Another major weakness of the above three conventional configurations is the centralized database/file systems. Giving access to a server's central file system may be a workable solution in the corporate Internet environment, where every user is known and verified (although it is also known that many security breaches are orchestrated by insiders) and can be tracked, but fails completely in the anonymous environment of the Internet. The present invention does not suffer from the same drawback. Since the server application always utilizes the file system on the client, the client has no access to the server's file system at all and therefore, can do no damage either through malice or mistake. The client merely connects to a port on the server and can typically only view whether the server is accepting its requests for services (via an application). In addition, the server (a compute-server) may not have a file system at all to be damaged but instead, may boot the appropriate application from another server (e.g., a corresponding file server or super-client). In such a case, the file server may disconnect from the compute-server, while the application runs within the compute-server's memory (RAM). Special purpose hardware chips such as ASICs or FPGAs can also be utilized as specialized servers.
Another advantage of having the file I/O logic locally on the client is that every client can insure the integrity of its data with backups and the like. This eliminates a lot of problems for service providers who would otherwise be responsible for keeping the client's program data safe from corruption or intrusion by third parties. One can easily see that in the Internet arena, it is simply impossible to accommodate unlimited members of users because of simple limitations like disk space in the server. In the present invention, however, only the computational resources are shared, so many more users can be accommodated. Further, by having a compute-server access local file systems of its clients, the performance of the server is also improved since typically the file I/O in centralized file systems is the “bottle-neck” for (i.e., reduces) computational performance. Since in this invention the server sees multiple file systems on different client stations, there is no competition for the limited storage resources or bandwidth by different client stations or applications.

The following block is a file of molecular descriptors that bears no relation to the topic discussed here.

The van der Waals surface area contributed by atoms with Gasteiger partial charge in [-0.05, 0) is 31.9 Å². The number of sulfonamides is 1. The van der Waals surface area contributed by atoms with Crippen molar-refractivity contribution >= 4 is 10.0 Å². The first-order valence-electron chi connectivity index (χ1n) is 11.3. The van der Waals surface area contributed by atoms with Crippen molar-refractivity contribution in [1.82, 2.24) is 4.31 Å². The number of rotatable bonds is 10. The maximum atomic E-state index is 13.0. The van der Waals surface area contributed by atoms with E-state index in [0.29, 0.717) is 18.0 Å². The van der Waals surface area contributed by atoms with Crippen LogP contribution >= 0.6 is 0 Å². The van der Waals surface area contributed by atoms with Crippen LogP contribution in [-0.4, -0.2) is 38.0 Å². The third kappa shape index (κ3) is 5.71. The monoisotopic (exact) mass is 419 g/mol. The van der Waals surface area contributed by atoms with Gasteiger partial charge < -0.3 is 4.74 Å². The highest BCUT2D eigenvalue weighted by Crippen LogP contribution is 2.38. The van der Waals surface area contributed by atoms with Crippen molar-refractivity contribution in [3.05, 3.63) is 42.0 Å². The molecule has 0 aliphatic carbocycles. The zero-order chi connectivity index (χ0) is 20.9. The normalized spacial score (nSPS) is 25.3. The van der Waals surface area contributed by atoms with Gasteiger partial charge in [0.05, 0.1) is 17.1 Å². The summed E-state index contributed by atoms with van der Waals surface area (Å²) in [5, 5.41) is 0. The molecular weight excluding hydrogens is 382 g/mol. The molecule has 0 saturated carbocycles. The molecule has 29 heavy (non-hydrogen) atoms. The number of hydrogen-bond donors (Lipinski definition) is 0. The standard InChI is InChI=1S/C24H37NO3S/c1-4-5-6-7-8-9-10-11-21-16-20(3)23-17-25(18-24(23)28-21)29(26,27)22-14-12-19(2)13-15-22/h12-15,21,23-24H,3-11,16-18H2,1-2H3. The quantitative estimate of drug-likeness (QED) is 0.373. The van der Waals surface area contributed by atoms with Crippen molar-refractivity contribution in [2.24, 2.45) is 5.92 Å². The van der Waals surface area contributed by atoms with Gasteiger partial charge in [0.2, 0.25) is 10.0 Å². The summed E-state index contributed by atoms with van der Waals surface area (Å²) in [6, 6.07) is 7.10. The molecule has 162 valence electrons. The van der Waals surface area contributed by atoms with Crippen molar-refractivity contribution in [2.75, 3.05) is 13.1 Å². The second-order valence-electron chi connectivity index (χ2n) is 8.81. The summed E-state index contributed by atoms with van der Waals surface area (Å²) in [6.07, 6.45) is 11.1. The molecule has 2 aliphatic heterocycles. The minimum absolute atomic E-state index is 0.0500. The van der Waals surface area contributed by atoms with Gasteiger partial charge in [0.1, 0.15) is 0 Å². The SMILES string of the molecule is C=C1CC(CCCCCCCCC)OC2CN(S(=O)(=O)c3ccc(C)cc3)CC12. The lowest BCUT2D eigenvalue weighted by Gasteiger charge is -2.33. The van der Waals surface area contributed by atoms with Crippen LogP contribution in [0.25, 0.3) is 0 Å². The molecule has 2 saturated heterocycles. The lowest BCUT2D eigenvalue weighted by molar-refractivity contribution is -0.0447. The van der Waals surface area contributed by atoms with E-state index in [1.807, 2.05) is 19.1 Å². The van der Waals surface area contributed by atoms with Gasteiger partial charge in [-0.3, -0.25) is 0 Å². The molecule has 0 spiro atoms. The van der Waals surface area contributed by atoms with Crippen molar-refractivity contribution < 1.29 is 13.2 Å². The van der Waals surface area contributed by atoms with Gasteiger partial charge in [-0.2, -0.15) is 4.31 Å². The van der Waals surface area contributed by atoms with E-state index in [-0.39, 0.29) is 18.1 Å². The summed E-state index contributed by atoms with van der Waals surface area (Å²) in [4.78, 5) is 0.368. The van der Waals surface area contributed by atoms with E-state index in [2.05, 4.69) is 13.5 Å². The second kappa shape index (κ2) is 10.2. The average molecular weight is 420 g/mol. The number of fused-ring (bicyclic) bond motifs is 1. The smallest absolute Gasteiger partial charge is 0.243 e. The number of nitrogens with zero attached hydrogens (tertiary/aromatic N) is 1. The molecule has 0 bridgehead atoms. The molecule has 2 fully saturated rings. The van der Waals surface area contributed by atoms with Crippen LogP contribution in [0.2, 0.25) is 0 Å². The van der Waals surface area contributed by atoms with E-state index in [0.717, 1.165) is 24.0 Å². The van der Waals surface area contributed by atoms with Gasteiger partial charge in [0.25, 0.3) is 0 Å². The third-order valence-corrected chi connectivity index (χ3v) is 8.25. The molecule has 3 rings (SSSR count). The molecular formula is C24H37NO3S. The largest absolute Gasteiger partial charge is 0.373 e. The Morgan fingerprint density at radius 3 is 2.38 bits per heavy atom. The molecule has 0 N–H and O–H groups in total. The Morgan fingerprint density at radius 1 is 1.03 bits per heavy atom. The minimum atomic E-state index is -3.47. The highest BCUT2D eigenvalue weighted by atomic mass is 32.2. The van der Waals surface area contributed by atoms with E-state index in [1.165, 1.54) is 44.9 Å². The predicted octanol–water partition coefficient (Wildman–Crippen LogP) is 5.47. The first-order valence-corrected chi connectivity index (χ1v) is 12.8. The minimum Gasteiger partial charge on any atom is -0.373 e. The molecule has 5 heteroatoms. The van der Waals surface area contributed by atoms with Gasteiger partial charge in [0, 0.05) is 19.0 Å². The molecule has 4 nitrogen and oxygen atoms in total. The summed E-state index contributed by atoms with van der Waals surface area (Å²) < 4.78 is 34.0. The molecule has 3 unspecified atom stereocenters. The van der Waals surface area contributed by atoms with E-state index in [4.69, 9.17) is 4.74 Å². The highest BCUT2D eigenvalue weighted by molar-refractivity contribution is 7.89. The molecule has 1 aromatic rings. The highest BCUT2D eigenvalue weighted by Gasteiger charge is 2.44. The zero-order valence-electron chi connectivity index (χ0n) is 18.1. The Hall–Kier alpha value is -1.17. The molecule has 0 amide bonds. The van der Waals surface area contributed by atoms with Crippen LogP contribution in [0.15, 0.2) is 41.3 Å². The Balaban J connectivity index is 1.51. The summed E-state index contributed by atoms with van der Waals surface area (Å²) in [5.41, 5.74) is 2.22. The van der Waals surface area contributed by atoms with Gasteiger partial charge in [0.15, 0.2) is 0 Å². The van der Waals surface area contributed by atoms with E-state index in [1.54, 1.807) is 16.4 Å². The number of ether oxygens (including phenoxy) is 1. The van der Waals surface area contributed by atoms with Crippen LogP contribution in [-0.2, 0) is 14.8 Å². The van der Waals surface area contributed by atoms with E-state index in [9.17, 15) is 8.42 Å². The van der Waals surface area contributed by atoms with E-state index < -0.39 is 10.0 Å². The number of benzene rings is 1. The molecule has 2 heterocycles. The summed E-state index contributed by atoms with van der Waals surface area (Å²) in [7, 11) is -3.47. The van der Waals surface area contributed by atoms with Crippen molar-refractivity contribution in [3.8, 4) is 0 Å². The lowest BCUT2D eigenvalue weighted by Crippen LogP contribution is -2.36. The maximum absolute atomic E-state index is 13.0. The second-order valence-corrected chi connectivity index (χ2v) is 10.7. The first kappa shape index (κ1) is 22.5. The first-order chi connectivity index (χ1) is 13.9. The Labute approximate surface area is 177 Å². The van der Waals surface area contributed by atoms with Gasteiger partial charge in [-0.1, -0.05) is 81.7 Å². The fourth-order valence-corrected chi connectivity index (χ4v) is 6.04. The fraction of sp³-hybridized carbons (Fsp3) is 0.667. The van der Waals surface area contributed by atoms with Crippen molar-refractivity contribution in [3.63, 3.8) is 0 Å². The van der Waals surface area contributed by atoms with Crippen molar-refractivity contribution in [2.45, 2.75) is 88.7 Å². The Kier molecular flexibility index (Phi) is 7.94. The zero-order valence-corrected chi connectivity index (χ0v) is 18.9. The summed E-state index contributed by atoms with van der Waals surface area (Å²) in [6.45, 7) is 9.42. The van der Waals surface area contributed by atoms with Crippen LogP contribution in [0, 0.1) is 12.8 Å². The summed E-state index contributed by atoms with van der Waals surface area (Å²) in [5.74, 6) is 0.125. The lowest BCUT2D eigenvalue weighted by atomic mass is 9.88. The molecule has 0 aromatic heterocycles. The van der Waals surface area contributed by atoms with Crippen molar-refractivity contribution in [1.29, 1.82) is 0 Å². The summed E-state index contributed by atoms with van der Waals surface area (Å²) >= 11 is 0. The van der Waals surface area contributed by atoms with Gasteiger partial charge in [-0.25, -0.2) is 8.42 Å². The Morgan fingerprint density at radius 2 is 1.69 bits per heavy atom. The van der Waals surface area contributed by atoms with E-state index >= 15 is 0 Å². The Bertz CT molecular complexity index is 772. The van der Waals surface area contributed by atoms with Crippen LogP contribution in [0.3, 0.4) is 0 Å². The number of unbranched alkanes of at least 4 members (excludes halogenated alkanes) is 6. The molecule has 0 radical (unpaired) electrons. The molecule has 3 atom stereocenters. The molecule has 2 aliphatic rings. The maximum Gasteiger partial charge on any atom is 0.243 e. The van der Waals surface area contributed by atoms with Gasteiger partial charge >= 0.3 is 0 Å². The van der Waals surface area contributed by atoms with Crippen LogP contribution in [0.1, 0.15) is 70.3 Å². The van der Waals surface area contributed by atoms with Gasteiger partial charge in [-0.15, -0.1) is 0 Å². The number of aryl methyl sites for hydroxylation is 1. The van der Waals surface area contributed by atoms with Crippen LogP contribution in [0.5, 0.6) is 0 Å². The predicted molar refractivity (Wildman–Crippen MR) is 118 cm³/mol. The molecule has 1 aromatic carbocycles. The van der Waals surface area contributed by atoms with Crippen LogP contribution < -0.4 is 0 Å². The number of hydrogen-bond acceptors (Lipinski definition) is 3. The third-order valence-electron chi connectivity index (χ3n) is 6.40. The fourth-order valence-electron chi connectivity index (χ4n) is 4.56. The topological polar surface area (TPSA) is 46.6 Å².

Further, the application service can be delivered to a new user instantly, instead of having to set up either security groups or user IDs. (The present invention offers structural security.) In other words, such conventional security is not necessary (unless for billing purposes) since the client's data can not be accessed without authorization and the server's applications and data can not be copied or damaged as it is never sent to the requesting clients. Further, each client can receive services anonymously since the application data, specific to the client, resides on the client's file system or available from the client station's devices and the client stations do no ever gain privileges to access the server file system. The possibility of receiving services anonymously is very valuable because of privacy concerns with respect to using the internet.
In addition, although the client serves its file system and devices, it is the client station which establishes the connection to the servers. There is no mechanism for the servers to obtain a connection to a client station unless the client station is actively seeking to connect. Therefore, a potential intruder has no way to gain entry into the client's file system. So although the client serves its files, devices (i.e. data), it serves them only to servers to which the client itself connected.